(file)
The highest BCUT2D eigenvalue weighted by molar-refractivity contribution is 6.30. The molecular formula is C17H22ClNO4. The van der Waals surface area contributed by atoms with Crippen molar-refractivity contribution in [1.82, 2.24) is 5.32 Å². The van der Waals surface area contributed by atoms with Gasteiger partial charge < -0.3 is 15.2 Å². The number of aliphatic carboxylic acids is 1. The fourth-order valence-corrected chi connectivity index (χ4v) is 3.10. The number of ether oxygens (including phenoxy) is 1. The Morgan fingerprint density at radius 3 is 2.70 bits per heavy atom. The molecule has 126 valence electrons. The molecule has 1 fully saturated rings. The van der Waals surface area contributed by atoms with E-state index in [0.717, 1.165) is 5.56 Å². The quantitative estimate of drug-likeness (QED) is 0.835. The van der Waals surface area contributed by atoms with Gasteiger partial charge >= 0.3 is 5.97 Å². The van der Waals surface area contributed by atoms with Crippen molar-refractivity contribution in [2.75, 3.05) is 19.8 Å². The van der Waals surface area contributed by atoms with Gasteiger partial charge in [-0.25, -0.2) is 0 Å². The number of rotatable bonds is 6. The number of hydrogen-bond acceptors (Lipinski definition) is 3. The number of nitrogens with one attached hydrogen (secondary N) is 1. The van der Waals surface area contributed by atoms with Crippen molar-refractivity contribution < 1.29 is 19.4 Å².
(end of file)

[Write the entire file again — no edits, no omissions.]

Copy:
The highest BCUT2D eigenvalue weighted by molar-refractivity contribution is 6.30. The molecular formula is C17H22ClNO4. The van der Waals surface area contributed by atoms with Crippen molar-refractivity contribution in [1.82, 2.24) is 5.32 Å². The van der Waals surface area contributed by atoms with Gasteiger partial charge < -0.3 is 15.2 Å². The number of aliphatic carboxylic acids is 1. The fourth-order valence-corrected chi connectivity index (χ4v) is 3.10. The number of ether oxygens (including phenoxy) is 1. The Morgan fingerprint density at radius 3 is 2.70 bits per heavy atom. The molecule has 126 valence electrons. The molecule has 1 fully saturated rings. The van der Waals surface area contributed by atoms with E-state index in [0.717, 1.165) is 5.56 Å². The quantitative estimate of drug-likeness (QED) is 0.835. The van der Waals surface area contributed by atoms with Gasteiger partial charge >= 0.3 is 5.97 Å². The van der Waals surface area contributed by atoms with Crippen molar-refractivity contribution in [2.75, 3.05) is 19.8 Å². The van der Waals surface area contributed by atoms with Gasteiger partial charge in [-0.25, -0.2) is 0 Å². The number of rotatable bonds is 6. The number of hydrogen-bond acceptors (Lipinski definition) is 3. The number of nitrogens with one attached hydrogen (secondary N) is 1. The van der Waals surface area contributed by atoms with Crippen molar-refractivity contribution < 1.29 is 19.4 Å².